MUDLARK Superior mudder.
MUZZLE Nose and lips of a horse. Also a guard placed over a horse’s mouth to prevent him from biting or eating.
NAVICULAR DISEASE Corrosive ulcer on the navicular bone, usually in the fore feet.
NEAR SIDE Left side of a horse, side on which he is mounted.
NECK Unit of measurement, about the length of a horse’s neck; a quarter of a length.
NERVED Operation that severs vital nerve to enable horses to race without pain. Illegal in most jurisdictions.
NOD Lowering of head. Winning in that manner.
NOSE Smallest advantage a horse can win by.
OBJECTION Claim of foul lodged by rider, patrol judge or other official. If lodged by official, it is called an inquiry.
OFF SIDE Right side of horse.
ON THE BIT When a horse is eager to run.
ON THE BOARD Finishing among the first four.
OVER-REACHING Toe of hind shoe striking forelegs on heel, or back of coronet.
OVERWEIGHT Surplus weight carried by a horse when the rider cannot make the required weight.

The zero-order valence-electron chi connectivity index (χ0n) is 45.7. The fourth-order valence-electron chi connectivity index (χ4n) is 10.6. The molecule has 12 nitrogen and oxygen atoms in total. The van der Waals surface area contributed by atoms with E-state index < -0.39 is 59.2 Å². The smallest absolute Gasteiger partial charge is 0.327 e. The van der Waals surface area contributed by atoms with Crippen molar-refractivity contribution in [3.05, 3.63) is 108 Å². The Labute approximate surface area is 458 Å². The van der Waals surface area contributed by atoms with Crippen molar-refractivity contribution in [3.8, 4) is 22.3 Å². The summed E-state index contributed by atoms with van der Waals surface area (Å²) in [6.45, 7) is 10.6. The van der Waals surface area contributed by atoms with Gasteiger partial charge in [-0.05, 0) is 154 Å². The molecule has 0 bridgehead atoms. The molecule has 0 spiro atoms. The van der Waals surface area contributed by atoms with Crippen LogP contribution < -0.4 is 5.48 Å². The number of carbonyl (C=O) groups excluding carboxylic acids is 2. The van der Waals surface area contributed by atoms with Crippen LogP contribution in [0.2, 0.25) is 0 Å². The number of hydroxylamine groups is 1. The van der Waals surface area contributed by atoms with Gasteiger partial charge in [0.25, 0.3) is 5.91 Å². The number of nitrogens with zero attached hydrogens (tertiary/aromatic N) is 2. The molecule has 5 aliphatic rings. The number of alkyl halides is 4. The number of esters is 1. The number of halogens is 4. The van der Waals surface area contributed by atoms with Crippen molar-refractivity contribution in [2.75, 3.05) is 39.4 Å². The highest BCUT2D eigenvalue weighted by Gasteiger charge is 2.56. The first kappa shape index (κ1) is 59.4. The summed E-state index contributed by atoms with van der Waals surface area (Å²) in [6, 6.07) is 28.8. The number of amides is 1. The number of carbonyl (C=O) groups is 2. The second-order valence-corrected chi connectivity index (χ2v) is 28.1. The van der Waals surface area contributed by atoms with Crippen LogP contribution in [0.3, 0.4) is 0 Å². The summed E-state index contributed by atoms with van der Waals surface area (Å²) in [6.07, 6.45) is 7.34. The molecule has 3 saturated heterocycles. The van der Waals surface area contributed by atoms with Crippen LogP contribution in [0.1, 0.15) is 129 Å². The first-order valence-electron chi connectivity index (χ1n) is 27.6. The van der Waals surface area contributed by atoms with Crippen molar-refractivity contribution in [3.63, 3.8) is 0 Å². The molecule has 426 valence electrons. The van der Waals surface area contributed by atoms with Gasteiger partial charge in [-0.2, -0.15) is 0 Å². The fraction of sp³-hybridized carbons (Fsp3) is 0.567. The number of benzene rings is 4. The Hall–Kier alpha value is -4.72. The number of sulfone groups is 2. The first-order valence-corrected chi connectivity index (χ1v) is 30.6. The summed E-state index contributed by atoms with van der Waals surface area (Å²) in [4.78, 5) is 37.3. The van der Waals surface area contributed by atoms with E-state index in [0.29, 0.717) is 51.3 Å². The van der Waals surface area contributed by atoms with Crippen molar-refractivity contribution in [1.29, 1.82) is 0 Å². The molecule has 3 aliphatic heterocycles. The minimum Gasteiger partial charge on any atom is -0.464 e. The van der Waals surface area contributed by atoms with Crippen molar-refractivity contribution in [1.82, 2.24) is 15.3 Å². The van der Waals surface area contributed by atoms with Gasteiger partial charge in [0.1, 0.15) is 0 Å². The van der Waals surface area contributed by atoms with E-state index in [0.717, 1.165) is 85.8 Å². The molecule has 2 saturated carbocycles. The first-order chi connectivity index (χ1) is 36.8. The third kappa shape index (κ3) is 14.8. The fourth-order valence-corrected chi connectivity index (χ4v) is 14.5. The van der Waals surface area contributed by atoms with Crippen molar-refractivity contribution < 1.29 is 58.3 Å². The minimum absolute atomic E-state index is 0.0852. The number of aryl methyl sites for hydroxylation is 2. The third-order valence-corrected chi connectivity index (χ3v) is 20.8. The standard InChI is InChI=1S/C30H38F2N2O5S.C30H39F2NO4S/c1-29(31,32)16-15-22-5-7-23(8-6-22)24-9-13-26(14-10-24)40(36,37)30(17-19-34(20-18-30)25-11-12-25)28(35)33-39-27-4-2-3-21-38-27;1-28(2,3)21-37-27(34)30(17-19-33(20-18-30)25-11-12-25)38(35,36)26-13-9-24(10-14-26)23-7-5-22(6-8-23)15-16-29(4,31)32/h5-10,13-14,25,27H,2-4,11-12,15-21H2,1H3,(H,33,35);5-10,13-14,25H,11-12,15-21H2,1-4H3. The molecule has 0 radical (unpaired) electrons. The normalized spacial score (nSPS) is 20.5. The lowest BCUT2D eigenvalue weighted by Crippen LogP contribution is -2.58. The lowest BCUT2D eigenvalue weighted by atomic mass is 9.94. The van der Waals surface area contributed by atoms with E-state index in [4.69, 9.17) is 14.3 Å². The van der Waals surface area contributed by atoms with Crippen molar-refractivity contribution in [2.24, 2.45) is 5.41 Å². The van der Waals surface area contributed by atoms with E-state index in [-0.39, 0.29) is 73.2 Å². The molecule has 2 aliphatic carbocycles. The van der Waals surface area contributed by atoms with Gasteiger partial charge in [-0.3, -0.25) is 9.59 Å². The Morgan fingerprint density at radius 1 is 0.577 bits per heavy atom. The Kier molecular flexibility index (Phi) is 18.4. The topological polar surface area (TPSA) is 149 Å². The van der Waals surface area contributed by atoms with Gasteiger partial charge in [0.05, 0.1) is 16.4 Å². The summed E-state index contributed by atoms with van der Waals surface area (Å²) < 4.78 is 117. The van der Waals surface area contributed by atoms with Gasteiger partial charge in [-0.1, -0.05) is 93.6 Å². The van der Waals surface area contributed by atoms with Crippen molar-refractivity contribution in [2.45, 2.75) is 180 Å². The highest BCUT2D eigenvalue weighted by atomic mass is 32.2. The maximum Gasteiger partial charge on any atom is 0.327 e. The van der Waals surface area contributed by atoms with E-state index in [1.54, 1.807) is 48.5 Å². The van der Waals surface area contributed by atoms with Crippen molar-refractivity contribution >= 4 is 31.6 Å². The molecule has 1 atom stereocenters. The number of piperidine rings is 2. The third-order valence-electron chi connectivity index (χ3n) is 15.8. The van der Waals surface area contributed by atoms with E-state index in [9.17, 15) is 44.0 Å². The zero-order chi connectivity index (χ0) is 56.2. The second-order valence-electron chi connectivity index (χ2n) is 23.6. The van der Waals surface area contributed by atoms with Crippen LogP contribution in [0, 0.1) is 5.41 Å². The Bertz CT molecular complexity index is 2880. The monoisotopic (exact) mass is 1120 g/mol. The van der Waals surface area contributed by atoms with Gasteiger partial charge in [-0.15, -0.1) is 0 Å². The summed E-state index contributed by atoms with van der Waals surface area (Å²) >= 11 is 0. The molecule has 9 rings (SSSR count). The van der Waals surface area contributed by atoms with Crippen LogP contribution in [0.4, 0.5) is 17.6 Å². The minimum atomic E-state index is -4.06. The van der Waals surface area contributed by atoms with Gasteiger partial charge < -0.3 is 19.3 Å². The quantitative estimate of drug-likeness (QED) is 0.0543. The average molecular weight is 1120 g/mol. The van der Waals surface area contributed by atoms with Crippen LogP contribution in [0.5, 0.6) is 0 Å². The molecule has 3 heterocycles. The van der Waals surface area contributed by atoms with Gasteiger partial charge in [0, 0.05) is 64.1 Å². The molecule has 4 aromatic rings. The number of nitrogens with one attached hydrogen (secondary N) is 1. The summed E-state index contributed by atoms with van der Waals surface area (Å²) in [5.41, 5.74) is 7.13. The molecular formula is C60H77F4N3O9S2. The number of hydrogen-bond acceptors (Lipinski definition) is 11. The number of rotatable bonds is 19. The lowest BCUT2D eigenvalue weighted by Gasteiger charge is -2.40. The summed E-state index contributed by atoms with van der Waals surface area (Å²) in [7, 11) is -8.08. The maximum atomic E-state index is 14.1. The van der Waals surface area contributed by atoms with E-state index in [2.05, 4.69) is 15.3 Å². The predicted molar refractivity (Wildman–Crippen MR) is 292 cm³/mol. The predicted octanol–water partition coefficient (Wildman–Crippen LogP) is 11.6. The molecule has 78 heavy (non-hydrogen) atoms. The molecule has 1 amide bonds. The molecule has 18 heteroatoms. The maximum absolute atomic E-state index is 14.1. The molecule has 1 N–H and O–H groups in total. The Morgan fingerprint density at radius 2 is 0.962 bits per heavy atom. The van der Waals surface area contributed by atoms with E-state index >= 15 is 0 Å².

PADDOCK Structure or area where horses are saddled and kept before post time.
PADDOCK JUDGE Official in charge of paddock and saddling routine.
PAST PERFORMANCES A compilation in Daily Racing Form of a horse’s record, all pertinent data, as a basis for handicapping.
PATROL JUDGES Officials who observe progress of race from various vantage points around the track.
PARADE Ring Horses going from paddock to starting gate past the stands.
PENALTIES Extra weight a horse must carry, especially in a handicap.
PHOTO FINISH A result so close it is necessary to use a finish-line camera to determine order of finish.
PLACE Second position at finish.
PLACE BET Wager on a horse to finish first or second.
PLACING JUDGES Officials who determine the order in which horses reach the finish line.
PLATES Shoes horses wear in races. Racing plates.
POST Starting point or position in starting gate.
POOL Mutuel pool. Total sum bet on a race or even, such as the win pool, daily double pool, exacta pool.
POST TIME Designated time from race to start.
QUARTER CRACK Crack in wall of hoof running downwards from coronet.
QUINELLA Wager in which first two finishers must be picked, but payoff is made no matter which of the two wins and which runs second.
RAIL RUNNER Horse who prefers to run next to inside rail.
RIDDEN OUT Refers to a horse that wins under a vigorous hand ride but is not being whipped.
RIDE SHORT Using short stirrup leathers.
ROAN Mixture of white and red (or brown) hairs.
ROARING Deep, prolonged cough, generally when a horse is galloping.